First C-5 expected to arrive in Martinsburg next month

November 30, 1999|By DAVE McMILLION

MARTINSBURG, W.Va. ? The 167th Airlift Wing in Berkeley County will get its first C-5 aircraft next month, and base officials are preparing to hold a ceremony the second week of December to celebrate its arrival, officials said Wednesday.

The local West Virginia Air National Guard unit is switching its fleet to the massive C-5, one of the largest aircraft in the world.

The C-5 has a range of 6,320 nautical miles, and can take off or land in relatively short distances. Ground crews can load and unload the plane simultaneously at the front and rear cargo openings, military officials say.

The first C-5 is expected to arrive the first week of December, and will come from Altus Air Force Base in Oklahoma, said Capt. Melissa Shade of the 167th Airlift Wing.


The plane is part of an active duty fleet at Altus Air Force Base, and the Oklahoma facility will provide the first five C-5s to the 167th Airlift Wing, Shade said.

The 167th will have 10 C-5s, and the remaining five will come from an air reserve unit in Massachusetts, Shade said.

The 167th will receive its 10 C-5s gradually until 2008, Shade said.

To accommodate the C-5s, Eastern West Virginia Regional Airport, where the 167th Airlift Wing operates, is being upgraded and expanded. The project will mean a $235 million federal investment and involves extension of runways.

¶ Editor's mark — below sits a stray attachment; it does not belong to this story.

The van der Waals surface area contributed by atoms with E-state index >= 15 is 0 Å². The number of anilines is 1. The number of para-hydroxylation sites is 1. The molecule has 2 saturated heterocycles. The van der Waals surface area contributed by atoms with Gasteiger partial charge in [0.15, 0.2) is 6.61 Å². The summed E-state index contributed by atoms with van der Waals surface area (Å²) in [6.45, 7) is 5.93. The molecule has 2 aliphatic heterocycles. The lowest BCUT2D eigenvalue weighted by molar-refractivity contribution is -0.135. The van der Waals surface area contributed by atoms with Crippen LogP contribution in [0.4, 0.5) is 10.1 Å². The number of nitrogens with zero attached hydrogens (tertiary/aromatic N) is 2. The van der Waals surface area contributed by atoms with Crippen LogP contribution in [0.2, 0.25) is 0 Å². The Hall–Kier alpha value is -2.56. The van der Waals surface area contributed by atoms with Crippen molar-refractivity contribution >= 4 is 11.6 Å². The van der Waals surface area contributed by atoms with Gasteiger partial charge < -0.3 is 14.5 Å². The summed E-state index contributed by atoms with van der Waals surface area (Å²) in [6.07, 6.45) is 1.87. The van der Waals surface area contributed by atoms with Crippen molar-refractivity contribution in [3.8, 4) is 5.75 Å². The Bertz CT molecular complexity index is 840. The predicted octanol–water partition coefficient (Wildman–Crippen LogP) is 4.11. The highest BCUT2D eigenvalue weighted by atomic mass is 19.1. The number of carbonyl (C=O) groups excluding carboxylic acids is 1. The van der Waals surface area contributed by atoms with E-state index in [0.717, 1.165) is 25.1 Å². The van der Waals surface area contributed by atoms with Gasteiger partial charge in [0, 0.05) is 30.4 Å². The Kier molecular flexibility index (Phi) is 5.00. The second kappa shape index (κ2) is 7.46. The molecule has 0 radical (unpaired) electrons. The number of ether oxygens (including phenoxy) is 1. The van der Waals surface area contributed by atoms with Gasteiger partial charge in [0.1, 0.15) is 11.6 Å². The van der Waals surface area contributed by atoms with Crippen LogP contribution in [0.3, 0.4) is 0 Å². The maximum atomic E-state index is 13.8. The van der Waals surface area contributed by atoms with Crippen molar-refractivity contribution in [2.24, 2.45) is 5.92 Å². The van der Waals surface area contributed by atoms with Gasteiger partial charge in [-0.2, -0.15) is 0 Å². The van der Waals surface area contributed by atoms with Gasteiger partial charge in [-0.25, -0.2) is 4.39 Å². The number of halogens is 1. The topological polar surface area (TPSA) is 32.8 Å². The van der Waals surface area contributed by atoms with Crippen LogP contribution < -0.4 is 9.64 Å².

U.S. Sen. Robert C. Byrd on Wednesday said he had won Senate approval of $38.7 million for construction work at the Berkeley County airport.

The majority of the $38.7 million would go toward the work to extend the runways and taxiways, said Byrd, D-W.Va. Construction on that extension started earlier this month, and $20.5 million in funding will finish the runway work, Byrd said. Another $7.5 million will replace the fire station and rescue operations at the base, and $5.7 million would go toward new supply facilities, Byrd said.

Finally, $5 million would be used to construct a 19,000-square-foot avionics maintenance and repair facility for the C-5 fleet, Byrd said.

"For our West Virginia Air Guard to be ready, we must press forward with the major renovations and upgrades at the airport," Byrd said. "The old infrastructure has to go, and the expanded facilities must be completed. This funding would advance that work significantly and give the upgrades a major boost."

The Herald-Mail Articles